Chapter 15: The New Immigrants, p.460-465

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Chapter 15: The New Immigrants, p.460-465
2014-05-25 14:24:36
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  1. Why did so many EUROPEANS want to immigrate to America?
    • -Many Europeans left to escape religious persecution
    • -Jobs
    • -Rising population and because many young European men and women sought independent lives in America because they were influenced by political movements at home.
  2. Why did so many CHINESE want to immigrate to America?
    • -Were lured by the promise of a better life.
    • -Sought to escape difficult conditions- such as famine, land shortages, or religious or political persecution
  3. The textbook does a BEAUTIFUL job of glossing over why Chinese immigrants went down after 1882. But YOU know the truth. WHY DID Chinese immigration decline after 1882?
    The Chinese immigration declined after 1882 because of the Chinese Exclusion Act of 1882
  4. Why did so many JAPANESE want to immigrate to America?
    • -Wages were higher
    • -Hawaiian planters began to recruit Japanese workers
    • -When Hawaii becomes a state the Japanese are still coming
  5. The book says that Japanese immigration peaked in 1907-use the timeline on the back of the guide to explain why Japanese immigration PEAKED (reached its height before declining again) at that time.
    San Francisco passed a law that reverses President Roosevelt's "Gentlemen's Agreement" and allows Japanese into the public schools
  6. Why did people in the West Indies and Mexico want to immigrate to America?
    • -Because jobs were scarce and the industrial boom in the United States seemed to promise work for everyone
    • -Mexicans left to find work, as well as to flee political turmoil
  7. Now look at your answers from #s 1-2,4 and 6. Summarize the reasons that people wanted to immigrate to America in the early 1900s. (You should be able to give 7 answers.)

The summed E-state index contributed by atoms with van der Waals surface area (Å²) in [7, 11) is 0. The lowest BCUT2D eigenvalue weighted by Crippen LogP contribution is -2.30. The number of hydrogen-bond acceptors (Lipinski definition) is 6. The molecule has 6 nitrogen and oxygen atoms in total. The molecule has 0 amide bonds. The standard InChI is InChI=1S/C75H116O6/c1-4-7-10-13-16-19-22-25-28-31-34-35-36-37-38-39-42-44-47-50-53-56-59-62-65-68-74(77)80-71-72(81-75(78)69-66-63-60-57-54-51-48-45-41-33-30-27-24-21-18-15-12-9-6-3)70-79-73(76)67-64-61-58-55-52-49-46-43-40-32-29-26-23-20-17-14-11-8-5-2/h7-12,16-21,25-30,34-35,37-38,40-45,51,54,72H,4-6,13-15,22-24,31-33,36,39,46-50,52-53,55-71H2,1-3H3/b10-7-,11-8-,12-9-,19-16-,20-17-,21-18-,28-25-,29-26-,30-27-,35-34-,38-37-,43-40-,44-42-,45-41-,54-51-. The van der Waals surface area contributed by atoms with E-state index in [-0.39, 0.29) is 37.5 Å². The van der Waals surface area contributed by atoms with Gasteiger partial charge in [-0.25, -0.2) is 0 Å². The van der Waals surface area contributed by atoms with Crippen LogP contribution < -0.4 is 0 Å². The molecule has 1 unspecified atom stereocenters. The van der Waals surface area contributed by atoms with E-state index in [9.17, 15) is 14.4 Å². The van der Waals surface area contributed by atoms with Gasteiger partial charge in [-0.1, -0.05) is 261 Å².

• -For work
    • -To escape difficult conditions
    • -To gain independent livesĀ 
    • -To escape religious and political persecution
    • -The promise of a better life
    • -Gold, higher wages, rising population/shortage of land
  8. What were challenges that immigrants faced in gaining admission to the United States?
    • -Had to travel by steamships.
    • -The trip took approximately one week
    • -The cheapest accommodation was in a ship's cargo hold, the steerage
    • -Rarely allowed on deck, immigrants were crowded together in the gloom, unable to exercise or catch a breath of fresh air.
    • -They often had to sleep in louse- infested bunks and share toilets with many other passengers.
    • -Under these conditions, disease spread quickly, and some immigrants died before they reached their destination.
  9. What where 3 problems immigrants faced once they made it through the immigration process?
    • -Had to pass a physical examination by a doctor
    • -Anyone with a serious health problem or a contagious disease, such as tuberculosis, were promptly sent home. The inspector checked documents and questioned immigrants to determine whether they met the legal standards for entering the United States.
  10. What is "nativism"?
    Overt favoritism to native-born Americans. This gave rise to anti-immigrant groups and led to a demand on immigrant restriction
  11. What was the difference between "good" immigrants and "bad" immigrants according to Nativists?
    • Anglo-Saxons- the Germanic ancestors of the English- were superior to other ethnic groups. the "good" immigrants were the British, German, and Scandinavian stock, historically free, energetic, progressive.
    • The "bad" immigrants were the Slav, Latin, and Asiatic races, historically down-trodden... and stagnant.
  12. When were the Chinese people allowed to immigrate to the United States again? Do the math: how many years were they excluded from entry into the United States?
    They were allowed to come back in 1943. They were excluded from gaining entry into the United States for 61 years
  13. Explain the "Gentlemen's Agreement."
    Is an agreement that states Have to restrict the amount of Japanese workers into the Untied States. Japan will limit immigration in exchange for Japanese-Americans to be integrated into white schools.